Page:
All you need to know heading into the May 21 primary

(Credit: Brittney Phan)


Georgia’s primary is only days away, and there’s a lot to unpack.

The May 21 primary will be the first time some Georgians will be voting in new districts for state and congressional candidates. They’ll also be voting in local races for sheriff, judges, school board or county commission members. Primary winners who have challengers will go on to compete in the Nov. 5 general election. Georgia is an open primary state, meaning voters can choose the party ballot they wish to vote for.

This year, Georgians who voted by absentee ballot in the primary could face challenges due to mail delivery delays.

What’s Happening

North Georgia and metro Atlanta are seeing significant mail delivery delays. The holdup, according to media reports, appears to be at the United States Postal Services’ new Regional Processing and Distribution Center in Palmetto. The problem has led to dangerous situations in which people are not getting critical medication. 

Georgia’s U.S. Sen. Jon Ossoff recently grilled USPS Postmaster General Louis DeJoy on the delays. Ossoff told DeJoy during an April 16 hearing that on-time delivery rates were abysmal. He said 66% of outbound first-class mail had been delivered on time while 36% of inbound mail had been delivered on time in the past three months.

DeJoy blamed the problem on the difficulty in condensing operations at the facility.

With the approaching primary, state lawmakers are concerned mail delays could disrupt the election process.

Mike Hassinger, a spokesman for the Secretary of State, told State Affairs that Georgia voters are ready.

“Georgia voters are already registered,” he said. “They know how they like to vote. More than half of them vote early. About 5% vote absentee by mail, just in general, and then the rest are voting on election day. So we've been able to set up systems that are familiar with Georgia voters so that the percentage who might be worried about their absentee-by-mail ballots are relatively small.”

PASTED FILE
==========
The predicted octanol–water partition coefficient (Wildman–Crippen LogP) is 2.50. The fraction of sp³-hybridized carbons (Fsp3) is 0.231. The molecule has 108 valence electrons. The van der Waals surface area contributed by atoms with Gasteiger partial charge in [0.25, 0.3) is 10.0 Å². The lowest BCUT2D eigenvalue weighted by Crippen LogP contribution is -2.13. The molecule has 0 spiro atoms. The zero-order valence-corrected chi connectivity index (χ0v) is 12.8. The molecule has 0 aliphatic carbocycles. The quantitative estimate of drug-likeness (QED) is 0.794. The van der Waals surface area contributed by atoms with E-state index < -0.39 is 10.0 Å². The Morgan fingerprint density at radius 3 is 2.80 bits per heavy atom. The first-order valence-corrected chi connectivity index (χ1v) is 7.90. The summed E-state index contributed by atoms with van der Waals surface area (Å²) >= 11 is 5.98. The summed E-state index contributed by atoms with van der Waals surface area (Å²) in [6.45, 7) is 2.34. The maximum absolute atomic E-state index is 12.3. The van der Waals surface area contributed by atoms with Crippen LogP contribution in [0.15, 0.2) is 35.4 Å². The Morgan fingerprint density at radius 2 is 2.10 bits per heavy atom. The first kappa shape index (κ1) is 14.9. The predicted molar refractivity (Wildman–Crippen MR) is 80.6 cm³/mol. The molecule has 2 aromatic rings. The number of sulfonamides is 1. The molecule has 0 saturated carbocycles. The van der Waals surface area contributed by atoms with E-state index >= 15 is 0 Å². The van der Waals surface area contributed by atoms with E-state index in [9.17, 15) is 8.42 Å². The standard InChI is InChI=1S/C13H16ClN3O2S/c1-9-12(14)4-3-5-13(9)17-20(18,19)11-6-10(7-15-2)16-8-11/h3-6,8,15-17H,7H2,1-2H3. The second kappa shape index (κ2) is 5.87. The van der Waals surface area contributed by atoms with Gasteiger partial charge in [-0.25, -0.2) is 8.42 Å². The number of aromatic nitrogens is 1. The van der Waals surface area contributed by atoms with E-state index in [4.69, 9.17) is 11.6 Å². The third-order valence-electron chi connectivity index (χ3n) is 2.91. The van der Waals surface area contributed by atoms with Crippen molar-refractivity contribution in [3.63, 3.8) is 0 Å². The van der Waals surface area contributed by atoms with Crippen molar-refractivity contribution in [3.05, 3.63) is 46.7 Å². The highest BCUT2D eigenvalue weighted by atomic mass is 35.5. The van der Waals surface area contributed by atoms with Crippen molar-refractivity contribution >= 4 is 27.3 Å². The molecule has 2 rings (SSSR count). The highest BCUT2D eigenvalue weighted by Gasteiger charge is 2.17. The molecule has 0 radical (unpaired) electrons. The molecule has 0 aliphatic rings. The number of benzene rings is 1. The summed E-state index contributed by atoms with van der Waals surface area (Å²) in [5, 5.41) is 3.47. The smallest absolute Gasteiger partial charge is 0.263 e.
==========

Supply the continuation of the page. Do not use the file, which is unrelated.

Why It Matters

Georgia emerged as one of the country’s most important political battleground states during the 2020 election. The Peach State will once again play a key role in deciding who wins the 2024 presidential election in November.

In the May 21 primary, Georgia voters will whittle down their choices for whom they'll send to Congress and to the state capitol next year.

Under a federal court-approved redistricting process last year, Georgia now has new congressional and state district electoral maps. Those maps created one majority Black seat in the U.S. House of Representatives, five new majority-Black districts in the state House and two in the state Senate. 
The redistricting resulted in new seats, intriguing matchups and former politicians returning to the fray.  You can see the newly drawn maps here.

What’s Next?

Here’s what you need to know to ensure a smooth voting process: 

To vote early.

Early voting is April 29 to May 17. Find your polling place here.

To vote absentee.

Here’s what you can do to avoid problems if you vote absentee:

  • Get your absentee ballot application done early. You can request an absentee ballot here. (The registration deadline for the May 21 primary was April 22.)
  • Track your application through Georgia BallotTrax. You must have a valid absentee request on file with your county board of elections to see your absentee ballot status in Georgia BallottTrax.
  • If you’ve been having mail delays, place your completed absentee ballot in an official drop box during advanced voting instead of using the United States Postal Service. Check your county voter registration and election office for drop box locations. And, yes, your absentee ballot counts. It is counted in the final tally, not just close races.
  • If you change your mind about voting absentee and decide to vote in person, take your absentee ballot to your local election office, where workers will void it.
  • If you need to contact your county election office, find that information here.

Update: This story has been updated with the mail-in ballot registration deadline for the May 21 primary.

Have questions, comments or tips? Contact Tammy Joyner on X @lvjoyner or at [email protected].

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